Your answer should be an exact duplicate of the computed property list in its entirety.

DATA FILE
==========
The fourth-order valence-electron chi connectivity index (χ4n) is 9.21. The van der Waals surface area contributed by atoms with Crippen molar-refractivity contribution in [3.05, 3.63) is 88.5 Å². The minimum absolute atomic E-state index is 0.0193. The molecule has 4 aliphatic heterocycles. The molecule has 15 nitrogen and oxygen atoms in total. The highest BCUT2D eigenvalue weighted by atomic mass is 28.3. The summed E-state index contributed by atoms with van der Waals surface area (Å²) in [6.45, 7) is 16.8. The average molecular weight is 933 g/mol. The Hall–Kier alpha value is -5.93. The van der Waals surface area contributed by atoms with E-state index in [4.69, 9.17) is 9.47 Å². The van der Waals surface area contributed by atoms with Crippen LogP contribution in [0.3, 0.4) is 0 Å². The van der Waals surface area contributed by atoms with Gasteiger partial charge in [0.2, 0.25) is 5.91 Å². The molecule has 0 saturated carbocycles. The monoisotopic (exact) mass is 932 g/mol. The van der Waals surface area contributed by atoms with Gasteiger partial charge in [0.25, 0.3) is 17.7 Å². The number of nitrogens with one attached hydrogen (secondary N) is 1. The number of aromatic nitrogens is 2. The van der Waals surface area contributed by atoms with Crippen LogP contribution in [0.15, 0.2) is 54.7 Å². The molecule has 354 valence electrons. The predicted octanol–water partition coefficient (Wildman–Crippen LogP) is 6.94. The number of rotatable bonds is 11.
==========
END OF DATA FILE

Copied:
The fourth-order valence-electron chi connectivity index (χ4n) is 9.21. The van der Waals surface area contributed by atoms with Crippen molar-refractivity contribution in [3.05, 3.63) is 88.5 Å². The minimum absolute atomic E-state index is 0.0193. The molecule has 4 aliphatic heterocycles. The molecule has 15 nitrogen and oxygen atoms in total. The highest BCUT2D eigenvalue weighted by atomic mass is 28.3. The summed E-state index contributed by atoms with van der Waals surface area (Å²) in [6.45, 7) is 16.8. The average molecular weight is 933 g/mol. The Hall–Kier alpha value is -5.93. The van der Waals surface area contributed by atoms with E-state index in [4.69, 9.17) is 9.47 Å². The van der Waals surface area contributed by atoms with Crippen LogP contribution in [0.3, 0.4) is 0 Å². The van der Waals surface area contributed by atoms with Gasteiger partial charge in [0.2, 0.25) is 5.91 Å². The molecule has 0 saturated carbocycles. The monoisotopic (exact) mass is 932 g/mol. The van der Waals surface area contributed by atoms with Gasteiger partial charge in [0.25, 0.3) is 17.7 Å². The number of nitrogens with one attached hydrogen (secondary N) is 1. The number of aromatic nitrogens is 2. The van der Waals surface area contributed by atoms with Crippen LogP contribution in [0.15, 0.2) is 54.7 Å². The molecule has 354 valence electrons. The predicted octanol–water partition coefficient (Wildman–Crippen LogP) is 6.94. The number of rotatable bonds is 11.